Working IN or ON the business?

Look, I know you have heard this many times over: if you want to improve the results of the business you should not only work IN it (meaning: completing your day-to-day tasks), but also ON it (meaning: improving the quality and profitability by re-designing your processes).

But how can you work ON the business?

You might say: “I have no time for this.”  You’re right, you probably already have a long to-do list. But, if you do not make time to work on your processes, you will keep having a long to-do list and the results will still not completely satisfy you.

The Lean Six Sigma process improvement method is an outstanding way to work ON the business. This method becomes much easier when making use of a facilitating tool, like HerkuLess®. Either way, I’ll explain to you in a few steps how to use this to work ON the business.

Follow these steps:

  1.      Identify your biggest, most important goal

It could be anything, increased sales, reduced material cost, shortened lead times, drastic reduction of scrap or even faster employee on-boarding.

It should be important enough for you to invest 1 or 2 hours per week to work on it together with your team. I know you have very little time as it is, but it could save you a lot of time in the long run.

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  1.      Get your team together

Choose people for your team who are most familiar with the challenge or those who encounter your chosen problem daily and are therefore motivated to work on it and spend some extra time to find a solution.

The more diverse your team, the better, because the problem will be viewed from different perspectives.

My approach is to have everybody who is part of the process to be represented in the team. For example, if you want to improve on-time delivery, you should have team members from the production department, from the inventory handling group, from logistics and from quality control. I would make the Production Planner the leader of this team, because it is his most important performance indicator to deliver on time.

  1.      Define the problem and the goal

Setting SMART goals is not always easy because we tend to mention solutions, wishes and ways we would like to improve the situation.

Instead, describe the problem first as if it were a time-series chart (run-chart or individual chart) stating: average value of what you want to improve, the time period that you have measured, the high and low values in the data indicating the variation and finally the goal or the required level.

Continuing from our previous example, we take a problem statement for improving on-time-delivery performance. It should look something like this (the values might be different of course):

“Our average on-time-delivery performance (OTD) is 42%, measured in the period of January though September, ranging between 20% to 65%. Our long term goal is to achieve 90%.” This statement is reflected in the following chart:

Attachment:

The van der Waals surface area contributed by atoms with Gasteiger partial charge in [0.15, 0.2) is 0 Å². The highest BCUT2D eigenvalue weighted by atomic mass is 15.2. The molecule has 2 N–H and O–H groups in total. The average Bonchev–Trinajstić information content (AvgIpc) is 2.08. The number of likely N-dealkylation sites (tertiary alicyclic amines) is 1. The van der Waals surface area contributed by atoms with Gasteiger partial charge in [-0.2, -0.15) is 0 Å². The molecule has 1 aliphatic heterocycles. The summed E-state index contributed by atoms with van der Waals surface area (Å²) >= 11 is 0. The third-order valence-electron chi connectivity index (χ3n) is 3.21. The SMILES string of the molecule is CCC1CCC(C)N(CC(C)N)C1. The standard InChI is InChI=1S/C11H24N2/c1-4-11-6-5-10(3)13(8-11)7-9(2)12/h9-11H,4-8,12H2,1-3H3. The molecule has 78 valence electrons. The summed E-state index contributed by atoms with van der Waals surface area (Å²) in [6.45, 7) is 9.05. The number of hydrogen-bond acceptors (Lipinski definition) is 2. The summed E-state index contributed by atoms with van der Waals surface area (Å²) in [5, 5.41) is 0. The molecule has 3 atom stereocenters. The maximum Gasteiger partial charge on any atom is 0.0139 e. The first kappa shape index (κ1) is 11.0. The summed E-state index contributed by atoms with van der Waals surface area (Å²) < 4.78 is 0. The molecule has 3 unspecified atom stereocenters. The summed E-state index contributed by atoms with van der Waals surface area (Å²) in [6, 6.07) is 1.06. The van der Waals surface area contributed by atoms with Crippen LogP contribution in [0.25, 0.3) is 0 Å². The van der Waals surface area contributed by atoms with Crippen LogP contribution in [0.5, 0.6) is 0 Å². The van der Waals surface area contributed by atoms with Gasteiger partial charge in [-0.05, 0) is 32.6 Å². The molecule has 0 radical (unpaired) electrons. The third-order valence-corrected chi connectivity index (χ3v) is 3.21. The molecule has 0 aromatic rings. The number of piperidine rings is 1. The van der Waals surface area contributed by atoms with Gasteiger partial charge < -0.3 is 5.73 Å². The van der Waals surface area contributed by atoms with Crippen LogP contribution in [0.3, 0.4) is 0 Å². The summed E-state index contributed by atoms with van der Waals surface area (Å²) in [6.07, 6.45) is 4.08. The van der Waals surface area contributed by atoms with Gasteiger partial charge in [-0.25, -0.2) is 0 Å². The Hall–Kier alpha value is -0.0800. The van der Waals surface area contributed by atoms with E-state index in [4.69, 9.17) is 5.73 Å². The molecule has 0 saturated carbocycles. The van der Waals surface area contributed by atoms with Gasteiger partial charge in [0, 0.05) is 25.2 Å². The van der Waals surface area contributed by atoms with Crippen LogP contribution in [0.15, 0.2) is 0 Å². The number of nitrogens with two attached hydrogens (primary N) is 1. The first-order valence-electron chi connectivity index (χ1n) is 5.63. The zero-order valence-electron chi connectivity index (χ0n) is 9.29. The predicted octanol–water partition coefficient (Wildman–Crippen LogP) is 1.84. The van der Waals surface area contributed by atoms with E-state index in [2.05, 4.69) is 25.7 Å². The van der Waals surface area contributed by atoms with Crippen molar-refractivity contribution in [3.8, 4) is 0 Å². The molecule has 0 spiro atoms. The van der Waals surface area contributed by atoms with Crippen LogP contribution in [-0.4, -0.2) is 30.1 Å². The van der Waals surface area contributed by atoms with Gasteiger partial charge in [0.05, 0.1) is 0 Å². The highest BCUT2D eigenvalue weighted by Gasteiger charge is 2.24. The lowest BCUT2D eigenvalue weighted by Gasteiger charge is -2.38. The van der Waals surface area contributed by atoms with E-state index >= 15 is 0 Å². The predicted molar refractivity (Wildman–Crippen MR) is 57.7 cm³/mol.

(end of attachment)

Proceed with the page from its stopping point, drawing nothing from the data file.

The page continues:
From this problem statement it is quite easy to derive a SMART objective for this stage:

“Increase our on-time-delivery from average 42% to at least 60% by 31st of December this year.”

In my Lean Six Sigma career I have wasted lots of meetings on discussing problem statement and objectives. This is now solved and automated in HerkuLess®.

  1.      Find the most important reasons for the current performance

Using the cumulated knowledge of your team, a whiteboard and the findings of a  Ishikawa brainstorm session you can select the most important causes of why you are not performing at the required level.

In our case you brainstorm about “Why current OTD is 42% instead of 60%?”

There will be many, many causes but only 20% of those will be important to help you and your team to improve OTD by 80% (called Pareto-law or 80/20 rule).

  1.      Action!

Based on the main causes found in the prior step, discuss with your team what counter measures you can take to remove the causes.

For example, one of the main reasons that cause low OTD is that the planner does not take packaging and shipping time into account in his planning.

What can we do to change this? Your team would come up with actions like:

         The planner should investigate the time it requires to arrange packing and shipping

         The planner includes 2 days extra in the planning for packaging and shipping

Do not forget to include the name of the person that needs to take action and also the deadline for taking the action.

  1.      Measure and Control

You will not know if your countermeasures are effective until you see it in your results. Like that, the OTD should be increasing as a result of the Planner taking Packaging and Shipping activities into account. Also, other actions are usually taken as well; therefore it is often not one single activity that is responsible for the improvement but a combination of activities. The chart below shows the increased OTD in the improve phase:


As soon as your data show significant improvement, administrate what you and your team has done to achieve the result and what needs to be done in the future to ensure this new way of working.

You can start on working ON the business processes free for 14 days. Click here and start your free trial.